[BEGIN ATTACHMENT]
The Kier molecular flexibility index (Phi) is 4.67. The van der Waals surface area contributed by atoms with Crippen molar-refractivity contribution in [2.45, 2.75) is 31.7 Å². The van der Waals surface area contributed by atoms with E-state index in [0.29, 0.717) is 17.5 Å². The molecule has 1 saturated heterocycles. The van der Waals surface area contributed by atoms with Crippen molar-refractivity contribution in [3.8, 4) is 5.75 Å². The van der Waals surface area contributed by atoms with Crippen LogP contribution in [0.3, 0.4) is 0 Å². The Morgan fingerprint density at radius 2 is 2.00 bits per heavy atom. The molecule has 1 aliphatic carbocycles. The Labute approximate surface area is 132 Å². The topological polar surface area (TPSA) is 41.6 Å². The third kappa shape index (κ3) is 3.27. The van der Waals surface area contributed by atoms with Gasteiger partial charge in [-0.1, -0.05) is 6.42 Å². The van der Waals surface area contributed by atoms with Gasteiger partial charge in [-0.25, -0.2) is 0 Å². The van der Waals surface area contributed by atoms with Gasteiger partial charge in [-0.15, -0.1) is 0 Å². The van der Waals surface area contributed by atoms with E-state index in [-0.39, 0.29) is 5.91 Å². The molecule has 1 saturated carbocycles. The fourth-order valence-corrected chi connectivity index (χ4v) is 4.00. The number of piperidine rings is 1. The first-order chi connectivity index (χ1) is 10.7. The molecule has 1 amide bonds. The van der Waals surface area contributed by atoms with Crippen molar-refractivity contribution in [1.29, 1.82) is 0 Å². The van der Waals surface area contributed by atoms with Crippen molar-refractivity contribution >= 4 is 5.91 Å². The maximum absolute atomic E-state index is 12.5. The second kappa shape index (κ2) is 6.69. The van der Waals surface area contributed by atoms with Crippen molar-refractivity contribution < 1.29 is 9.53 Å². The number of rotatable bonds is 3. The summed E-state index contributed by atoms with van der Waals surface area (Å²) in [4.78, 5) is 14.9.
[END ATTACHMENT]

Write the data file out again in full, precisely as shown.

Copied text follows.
The Kier molecular flexibility index (Phi) is 4.67. The van der Waals surface area contributed by atoms with Crippen molar-refractivity contribution in [2.45, 2.75) is 31.7 Å². The van der Waals surface area contributed by atoms with E-state index in [0.29, 0.717) is 17.5 Å². The molecule has 1 saturated heterocycles. The van der Waals surface area contributed by atoms with Crippen molar-refractivity contribution in [3.8, 4) is 5.75 Å². The van der Waals surface area contributed by atoms with Crippen LogP contribution in [0.3, 0.4) is 0 Å². The Morgan fingerprint density at radius 2 is 2.00 bits per heavy atom. The molecule has 1 aliphatic carbocycles. The Labute approximate surface area is 132 Å². The topological polar surface area (TPSA) is 41.6 Å². The third kappa shape index (κ3) is 3.27. The van der Waals surface area contributed by atoms with Gasteiger partial charge in [-0.1, -0.05) is 6.42 Å². The van der Waals surface area contributed by atoms with Gasteiger partial charge in [-0.25, -0.2) is 0 Å². The van der Waals surface area contributed by atoms with Gasteiger partial charge in [-0.15, -0.1) is 0 Å². The van der Waals surface area contributed by atoms with E-state index in [-0.39, 0.29) is 5.91 Å². The molecule has 1 saturated carbocycles. The fourth-order valence-corrected chi connectivity index (χ4v) is 4.00. The number of piperidine rings is 1. The first-order chi connectivity index (χ1) is 10.7. The molecule has 1 amide bonds. The van der Waals surface area contributed by atoms with Crippen molar-refractivity contribution in [1.29, 1.82) is 0 Å². The van der Waals surface area contributed by atoms with Crippen molar-refractivity contribution >= 4 is 5.91 Å². The maximum absolute atomic E-state index is 12.5. The second kappa shape index (κ2) is 6.69. The van der Waals surface area contributed by atoms with Crippen molar-refractivity contribution < 1.29 is 9.53 Å². The number of rotatable bonds is 3. The summed E-state index contributed by atoms with van der Waals surface area (Å²) in [4.78, 5) is 14.9.